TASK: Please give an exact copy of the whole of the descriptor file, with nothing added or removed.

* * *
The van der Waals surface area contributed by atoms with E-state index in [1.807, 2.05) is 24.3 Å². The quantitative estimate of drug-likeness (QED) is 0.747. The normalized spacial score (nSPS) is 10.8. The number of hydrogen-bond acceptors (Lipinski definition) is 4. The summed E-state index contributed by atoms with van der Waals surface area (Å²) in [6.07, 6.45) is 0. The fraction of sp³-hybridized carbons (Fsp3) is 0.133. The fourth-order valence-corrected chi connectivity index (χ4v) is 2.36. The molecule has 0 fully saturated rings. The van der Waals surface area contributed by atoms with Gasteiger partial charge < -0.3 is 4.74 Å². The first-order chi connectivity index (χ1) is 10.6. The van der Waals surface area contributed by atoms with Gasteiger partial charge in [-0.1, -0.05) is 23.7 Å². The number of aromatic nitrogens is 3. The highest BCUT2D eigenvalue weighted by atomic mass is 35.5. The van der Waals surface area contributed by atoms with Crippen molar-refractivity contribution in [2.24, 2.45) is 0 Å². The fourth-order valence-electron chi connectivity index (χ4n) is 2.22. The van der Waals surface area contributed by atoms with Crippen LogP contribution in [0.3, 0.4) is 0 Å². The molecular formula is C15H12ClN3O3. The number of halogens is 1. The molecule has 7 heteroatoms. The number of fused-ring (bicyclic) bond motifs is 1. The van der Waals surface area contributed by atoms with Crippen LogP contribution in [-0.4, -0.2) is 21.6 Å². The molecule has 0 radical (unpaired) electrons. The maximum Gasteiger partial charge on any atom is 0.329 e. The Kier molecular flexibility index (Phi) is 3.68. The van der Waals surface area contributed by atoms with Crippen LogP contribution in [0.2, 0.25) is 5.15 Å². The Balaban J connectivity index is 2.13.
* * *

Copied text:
The van der Waals surface area contributed by atoms with E-state index in [1.807, 2.05) is 24.3 Å². The quantitative estimate of drug-likeness (QED) is 0.747. The normalized spacial score (nSPS) is 10.8. The number of hydrogen-bond acceptors (Lipinski definition) is 4. The summed E-state index contributed by atoms with van der Waals surface area (Å²) in [6.07, 6.45) is 0. The fraction of sp³-hybridized carbons (Fsp3) is 0.133. The fourth-order valence-corrected chi connectivity index (χ4v) is 2.36. The molecule has 0 fully saturated rings. The van der Waals surface area contributed by atoms with Gasteiger partial charge < -0.3 is 4.74 Å². The first-order chi connectivity index (χ1) is 10.6. The van der Waals surface area contributed by atoms with Gasteiger partial charge in [-0.1, -0.05) is 23.7 Å². The number of aromatic nitrogens is 3. The highest BCUT2D eigenvalue weighted by atomic mass is 35.5. The van der Waals surface area contributed by atoms with Crippen molar-refractivity contribution in [2.24, 2.45) is 0 Å². The fourth-order valence-electron chi connectivity index (χ4n) is 2.22. The van der Waals surface area contributed by atoms with Crippen LogP contribution in [0.3, 0.4) is 0 Å². The molecular formula is C15H12ClN3O3. The number of halogens is 1. The molecule has 7 heteroatoms. The number of fused-ring (bicyclic) bond motifs is 1. The van der Waals surface area contributed by atoms with Crippen LogP contribution in [-0.4, -0.2) is 21.6 Å². The molecule has 0 radical (unpaired) electrons. The maximum Gasteiger partial charge on any atom is 0.329 e. The Kier molecular flexibility index (Phi) is 3.68. The van der Waals surface area contributed by atoms with Crippen LogP contribution in [0.2, 0.25) is 5.15 Å². The Balaban J connectivity index is 2.13.